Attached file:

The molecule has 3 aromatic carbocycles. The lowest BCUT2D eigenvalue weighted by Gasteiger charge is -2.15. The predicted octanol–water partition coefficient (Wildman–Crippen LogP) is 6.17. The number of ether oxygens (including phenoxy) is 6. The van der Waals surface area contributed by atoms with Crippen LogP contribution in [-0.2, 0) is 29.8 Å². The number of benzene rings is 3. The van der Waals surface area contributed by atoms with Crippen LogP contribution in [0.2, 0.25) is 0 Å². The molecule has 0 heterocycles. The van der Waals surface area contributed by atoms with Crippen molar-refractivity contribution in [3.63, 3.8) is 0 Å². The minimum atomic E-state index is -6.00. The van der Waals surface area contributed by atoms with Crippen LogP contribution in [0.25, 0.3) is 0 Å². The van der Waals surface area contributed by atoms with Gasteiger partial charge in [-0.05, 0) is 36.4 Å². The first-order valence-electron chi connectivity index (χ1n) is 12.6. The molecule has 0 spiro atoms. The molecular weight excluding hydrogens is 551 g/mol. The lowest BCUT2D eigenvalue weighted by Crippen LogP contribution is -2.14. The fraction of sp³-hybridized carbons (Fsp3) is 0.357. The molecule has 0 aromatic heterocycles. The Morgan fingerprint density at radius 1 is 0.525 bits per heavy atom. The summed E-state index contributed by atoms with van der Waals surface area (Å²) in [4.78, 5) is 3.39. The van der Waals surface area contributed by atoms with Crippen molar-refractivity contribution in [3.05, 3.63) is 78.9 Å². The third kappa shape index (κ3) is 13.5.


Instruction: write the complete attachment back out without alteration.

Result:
The molecule has 3 aromatic carbocycles. The lowest BCUT2D eigenvalue weighted by Gasteiger charge is -2.15. The predicted octanol–water partition coefficient (Wildman–Crippen LogP) is 6.17. The number of ether oxygens (including phenoxy) is 6. The van der Waals surface area contributed by atoms with Crippen LogP contribution in [-0.2, 0) is 29.8 Å². The number of benzene rings is 3. The van der Waals surface area contributed by atoms with Crippen LogP contribution in [0.2, 0.25) is 0 Å². The molecule has 0 heterocycles. The van der Waals surface area contributed by atoms with Crippen molar-refractivity contribution in [3.63, 3.8) is 0 Å². The minimum atomic E-state index is -6.00. The van der Waals surface area contributed by atoms with Crippen LogP contribution in [0.25, 0.3) is 0 Å². The van der Waals surface area contributed by atoms with Gasteiger partial charge in [-0.05, 0) is 36.4 Å². The first-order valence-electron chi connectivity index (χ1n) is 12.6. The molecule has 0 spiro atoms. The molecular weight excluding hydrogens is 551 g/mol. The lowest BCUT2D eigenvalue weighted by Crippen LogP contribution is -2.14. The fraction of sp³-hybridized carbons (Fsp3) is 0.357. The molecule has 0 aromatic heterocycles. The Morgan fingerprint density at radius 1 is 0.525 bits per heavy atom. The summed E-state index contributed by atoms with van der Waals surface area (Å²) in [4.78, 5) is 3.39. The van der Waals surface area contributed by atoms with Crippen molar-refractivity contribution in [3.05, 3.63) is 78.9 Å². The third kappa shape index (κ3) is 13.5.